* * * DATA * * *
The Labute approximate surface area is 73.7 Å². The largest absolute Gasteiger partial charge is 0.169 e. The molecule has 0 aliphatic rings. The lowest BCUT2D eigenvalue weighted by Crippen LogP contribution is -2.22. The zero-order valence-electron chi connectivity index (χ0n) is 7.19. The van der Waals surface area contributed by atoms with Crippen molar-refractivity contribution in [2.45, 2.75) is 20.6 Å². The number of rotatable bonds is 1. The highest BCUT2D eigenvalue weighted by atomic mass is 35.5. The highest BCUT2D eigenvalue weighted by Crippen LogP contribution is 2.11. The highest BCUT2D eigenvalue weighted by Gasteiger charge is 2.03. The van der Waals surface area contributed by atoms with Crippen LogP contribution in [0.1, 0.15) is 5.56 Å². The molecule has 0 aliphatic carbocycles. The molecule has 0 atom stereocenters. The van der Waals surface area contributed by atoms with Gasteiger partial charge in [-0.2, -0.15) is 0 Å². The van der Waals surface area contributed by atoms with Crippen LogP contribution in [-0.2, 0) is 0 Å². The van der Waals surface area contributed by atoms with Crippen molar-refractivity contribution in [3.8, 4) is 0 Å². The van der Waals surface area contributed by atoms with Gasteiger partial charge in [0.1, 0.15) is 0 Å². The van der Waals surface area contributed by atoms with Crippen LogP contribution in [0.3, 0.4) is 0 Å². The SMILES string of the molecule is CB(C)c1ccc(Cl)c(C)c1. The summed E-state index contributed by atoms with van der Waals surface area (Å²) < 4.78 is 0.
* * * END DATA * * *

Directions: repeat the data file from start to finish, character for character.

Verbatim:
The Labute approximate surface area is 73.7 Å². The largest absolute Gasteiger partial charge is 0.169 e. The molecule has 0 aliphatic rings. The lowest BCUT2D eigenvalue weighted by Crippen LogP contribution is -2.22. The zero-order valence-electron chi connectivity index (χ0n) is 7.19. The van der Waals surface area contributed by atoms with Crippen molar-refractivity contribution in [2.45, 2.75) is 20.6 Å². The number of rotatable bonds is 1. The highest BCUT2D eigenvalue weighted by atomic mass is 35.5. The highest BCUT2D eigenvalue weighted by Crippen LogP contribution is 2.11. The highest BCUT2D eigenvalue weighted by Gasteiger charge is 2.03. The van der Waals surface area contributed by atoms with Crippen LogP contribution in [0.1, 0.15) is 5.56 Å². The molecule has 0 aliphatic carbocycles. The molecule has 0 atom stereocenters. The van der Waals surface area contributed by atoms with Gasteiger partial charge in [-0.2, -0.15) is 0 Å². The van der Waals surface area contributed by atoms with Crippen LogP contribution in [-0.2, 0) is 0 Å². The van der Waals surface area contributed by atoms with Crippen molar-refractivity contribution in [3.8, 4) is 0 Å². The van der Waals surface area contributed by atoms with Gasteiger partial charge in [0.1, 0.15) is 0 Å². The van der Waals surface area contributed by atoms with Crippen LogP contribution in [0.3, 0.4) is 0 Å². The SMILES string of the molecule is CB(C)c1ccc(Cl)c(C)c1. The summed E-state index contributed by atoms with van der Waals surface area (Å²) < 4.78 is 0.